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Start and Stay Small: Though it's tempting to go to eight different stores every week to get all the great deals, stick with one or two when starting out. Learn the coupon policy, and focus on those weekly rock-bottom prices. Even with know-how, you should still keep things on a moderate scale. Seasoned coupon shoppers may frequent one or two grocery stores and a drugstore each week. This saves on fuel, time, and a big headache!
Sale Cycles: Remember that this is not the one and only time that toothpaste will be free or pasta will cost a quarter. The industry standard for coupon and sale cycles is three to four months. Instead of buying a three-year supply of spaghetti sauce all at once, just get enough to get your family by for three to four months. For non-perishables, having a year supply is a good target.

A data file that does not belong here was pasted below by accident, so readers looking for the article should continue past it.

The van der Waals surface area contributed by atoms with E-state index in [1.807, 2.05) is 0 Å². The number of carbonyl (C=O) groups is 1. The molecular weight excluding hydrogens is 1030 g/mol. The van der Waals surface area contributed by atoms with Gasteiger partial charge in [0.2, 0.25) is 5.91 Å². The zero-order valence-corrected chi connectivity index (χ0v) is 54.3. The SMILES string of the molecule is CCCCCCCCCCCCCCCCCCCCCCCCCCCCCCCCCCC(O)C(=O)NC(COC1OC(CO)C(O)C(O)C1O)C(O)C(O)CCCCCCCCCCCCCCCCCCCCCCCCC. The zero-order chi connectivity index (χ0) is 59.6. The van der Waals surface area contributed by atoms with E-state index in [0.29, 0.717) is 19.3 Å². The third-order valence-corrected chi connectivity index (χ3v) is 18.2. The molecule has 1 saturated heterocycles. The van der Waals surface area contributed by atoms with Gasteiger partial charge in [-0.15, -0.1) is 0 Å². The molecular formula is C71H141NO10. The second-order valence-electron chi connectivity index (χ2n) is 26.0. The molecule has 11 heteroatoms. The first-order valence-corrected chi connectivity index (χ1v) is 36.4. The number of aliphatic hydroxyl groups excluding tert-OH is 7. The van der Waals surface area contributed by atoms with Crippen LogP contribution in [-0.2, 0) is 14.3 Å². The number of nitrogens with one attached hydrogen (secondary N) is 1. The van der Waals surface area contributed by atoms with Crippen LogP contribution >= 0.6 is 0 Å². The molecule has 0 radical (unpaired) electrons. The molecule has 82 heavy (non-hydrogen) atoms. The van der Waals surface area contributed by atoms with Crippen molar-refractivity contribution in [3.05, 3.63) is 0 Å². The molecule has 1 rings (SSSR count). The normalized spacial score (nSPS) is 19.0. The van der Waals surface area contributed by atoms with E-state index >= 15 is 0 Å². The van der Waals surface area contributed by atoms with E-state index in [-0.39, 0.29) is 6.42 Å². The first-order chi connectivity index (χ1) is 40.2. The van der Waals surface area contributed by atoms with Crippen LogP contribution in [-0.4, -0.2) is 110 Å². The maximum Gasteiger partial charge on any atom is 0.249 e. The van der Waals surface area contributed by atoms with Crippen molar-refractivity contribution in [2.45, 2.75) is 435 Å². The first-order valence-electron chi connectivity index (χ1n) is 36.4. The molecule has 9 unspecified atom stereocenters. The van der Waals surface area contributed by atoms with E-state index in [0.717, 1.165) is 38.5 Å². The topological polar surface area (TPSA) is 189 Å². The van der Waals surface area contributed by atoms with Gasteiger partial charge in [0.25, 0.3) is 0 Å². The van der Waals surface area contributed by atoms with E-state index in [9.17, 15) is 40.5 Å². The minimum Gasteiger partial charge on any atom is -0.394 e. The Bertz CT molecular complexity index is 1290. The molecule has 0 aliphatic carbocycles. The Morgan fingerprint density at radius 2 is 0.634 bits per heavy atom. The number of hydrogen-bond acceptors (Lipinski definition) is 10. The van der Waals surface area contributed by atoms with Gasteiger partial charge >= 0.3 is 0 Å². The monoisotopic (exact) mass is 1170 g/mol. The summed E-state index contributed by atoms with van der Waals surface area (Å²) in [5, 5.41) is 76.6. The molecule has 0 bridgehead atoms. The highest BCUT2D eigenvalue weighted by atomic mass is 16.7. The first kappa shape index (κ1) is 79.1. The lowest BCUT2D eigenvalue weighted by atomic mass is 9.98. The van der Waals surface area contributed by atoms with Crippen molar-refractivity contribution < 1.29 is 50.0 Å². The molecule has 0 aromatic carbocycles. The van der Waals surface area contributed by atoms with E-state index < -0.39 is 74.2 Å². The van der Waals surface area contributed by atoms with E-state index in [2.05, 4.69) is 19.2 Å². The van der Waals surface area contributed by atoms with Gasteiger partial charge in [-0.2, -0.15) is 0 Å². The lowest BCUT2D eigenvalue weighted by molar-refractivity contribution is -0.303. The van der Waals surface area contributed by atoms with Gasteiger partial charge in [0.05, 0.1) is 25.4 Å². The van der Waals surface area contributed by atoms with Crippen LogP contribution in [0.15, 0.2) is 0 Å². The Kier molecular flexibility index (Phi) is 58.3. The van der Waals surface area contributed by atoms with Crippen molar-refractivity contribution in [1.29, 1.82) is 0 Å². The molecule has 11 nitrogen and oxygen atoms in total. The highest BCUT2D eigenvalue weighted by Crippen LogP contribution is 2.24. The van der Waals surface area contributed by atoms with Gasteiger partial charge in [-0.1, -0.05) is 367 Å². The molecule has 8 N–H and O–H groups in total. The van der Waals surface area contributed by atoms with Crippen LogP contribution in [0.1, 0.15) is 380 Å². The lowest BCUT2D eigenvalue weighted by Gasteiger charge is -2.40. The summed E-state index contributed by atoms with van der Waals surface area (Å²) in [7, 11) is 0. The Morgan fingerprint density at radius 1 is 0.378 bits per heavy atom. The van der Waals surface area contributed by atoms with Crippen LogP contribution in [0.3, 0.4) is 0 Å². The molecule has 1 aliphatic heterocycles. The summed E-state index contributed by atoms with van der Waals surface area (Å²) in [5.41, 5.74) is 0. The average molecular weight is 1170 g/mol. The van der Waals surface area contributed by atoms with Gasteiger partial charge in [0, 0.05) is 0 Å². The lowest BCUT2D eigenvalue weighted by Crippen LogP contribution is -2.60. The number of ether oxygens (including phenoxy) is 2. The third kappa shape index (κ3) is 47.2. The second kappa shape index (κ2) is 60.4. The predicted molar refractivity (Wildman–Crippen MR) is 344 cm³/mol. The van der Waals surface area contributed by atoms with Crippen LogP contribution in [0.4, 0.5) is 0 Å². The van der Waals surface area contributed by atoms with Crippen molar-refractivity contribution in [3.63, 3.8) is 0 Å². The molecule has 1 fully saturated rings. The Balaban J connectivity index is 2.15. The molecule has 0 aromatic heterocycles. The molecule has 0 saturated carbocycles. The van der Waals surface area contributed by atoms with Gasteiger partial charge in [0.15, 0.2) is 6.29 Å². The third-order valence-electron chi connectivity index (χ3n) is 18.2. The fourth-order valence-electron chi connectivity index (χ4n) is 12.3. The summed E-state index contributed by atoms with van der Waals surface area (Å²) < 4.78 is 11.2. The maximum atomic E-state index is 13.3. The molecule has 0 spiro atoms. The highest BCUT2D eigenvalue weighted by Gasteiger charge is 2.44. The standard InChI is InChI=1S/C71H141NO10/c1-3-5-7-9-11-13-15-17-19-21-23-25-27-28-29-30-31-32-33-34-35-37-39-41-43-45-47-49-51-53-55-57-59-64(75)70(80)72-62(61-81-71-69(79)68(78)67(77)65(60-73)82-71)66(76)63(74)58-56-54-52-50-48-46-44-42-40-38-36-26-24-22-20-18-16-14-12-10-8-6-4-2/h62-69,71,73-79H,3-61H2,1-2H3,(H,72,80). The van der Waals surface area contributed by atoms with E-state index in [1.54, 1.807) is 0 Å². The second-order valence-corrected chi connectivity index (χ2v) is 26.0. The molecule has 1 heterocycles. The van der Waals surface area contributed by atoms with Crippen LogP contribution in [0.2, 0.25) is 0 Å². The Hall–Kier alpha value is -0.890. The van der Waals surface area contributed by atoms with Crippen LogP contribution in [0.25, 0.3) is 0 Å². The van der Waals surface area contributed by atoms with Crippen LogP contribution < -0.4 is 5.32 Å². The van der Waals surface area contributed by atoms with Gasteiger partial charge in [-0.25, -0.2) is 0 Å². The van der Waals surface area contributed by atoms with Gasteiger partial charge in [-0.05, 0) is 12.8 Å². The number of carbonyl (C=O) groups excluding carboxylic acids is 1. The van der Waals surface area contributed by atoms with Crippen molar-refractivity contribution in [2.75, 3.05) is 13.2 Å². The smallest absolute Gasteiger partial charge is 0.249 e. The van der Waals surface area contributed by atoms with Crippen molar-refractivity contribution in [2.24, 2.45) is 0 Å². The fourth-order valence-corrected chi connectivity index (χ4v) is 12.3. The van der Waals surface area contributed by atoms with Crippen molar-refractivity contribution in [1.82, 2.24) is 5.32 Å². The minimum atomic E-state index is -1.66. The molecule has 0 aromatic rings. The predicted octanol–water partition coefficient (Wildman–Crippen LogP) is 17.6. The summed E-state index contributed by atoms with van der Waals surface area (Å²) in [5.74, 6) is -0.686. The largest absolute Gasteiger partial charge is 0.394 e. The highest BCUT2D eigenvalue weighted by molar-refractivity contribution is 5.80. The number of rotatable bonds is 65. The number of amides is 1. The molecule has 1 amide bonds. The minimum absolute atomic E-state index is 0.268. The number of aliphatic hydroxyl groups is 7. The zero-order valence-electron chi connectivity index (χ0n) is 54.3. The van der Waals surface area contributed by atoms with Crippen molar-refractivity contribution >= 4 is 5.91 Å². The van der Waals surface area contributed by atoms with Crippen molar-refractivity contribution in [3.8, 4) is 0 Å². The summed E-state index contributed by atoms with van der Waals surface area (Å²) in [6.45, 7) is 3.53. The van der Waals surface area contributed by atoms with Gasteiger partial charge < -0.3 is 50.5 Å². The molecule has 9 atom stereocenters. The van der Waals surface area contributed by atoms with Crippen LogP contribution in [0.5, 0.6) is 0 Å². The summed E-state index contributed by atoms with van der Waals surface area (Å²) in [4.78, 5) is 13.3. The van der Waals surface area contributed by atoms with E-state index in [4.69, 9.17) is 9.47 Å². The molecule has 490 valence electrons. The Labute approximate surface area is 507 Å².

Stockpile: Once you gain a reasonable stockpile, you'll be heading to the store less often. You'll already have all the shampoo and deodorant you need for the next year, and your cereal stash will put your neighbors to shame. A stockpile also frees you from having to run to the store every afternoon to buy what you need for dinner. Instead you can go "shopping" in your stockpile and spend more time cooking, studying, or having family time.
Set a Pace: Couponing is not a sprint, so there's no need to dash about to every store as fast as you can to beat everyone else. Your worst enemy is yourself if you take on too much. Set a pace you can maintain. Sitting down and scheduling couponing time (clipping, organizing, planning out trips, and shopping) can be very beneficial. Know when to slow down and focus on other things, and you'll find couponing to be a relaxing, enjoyable, and profitable hobby!
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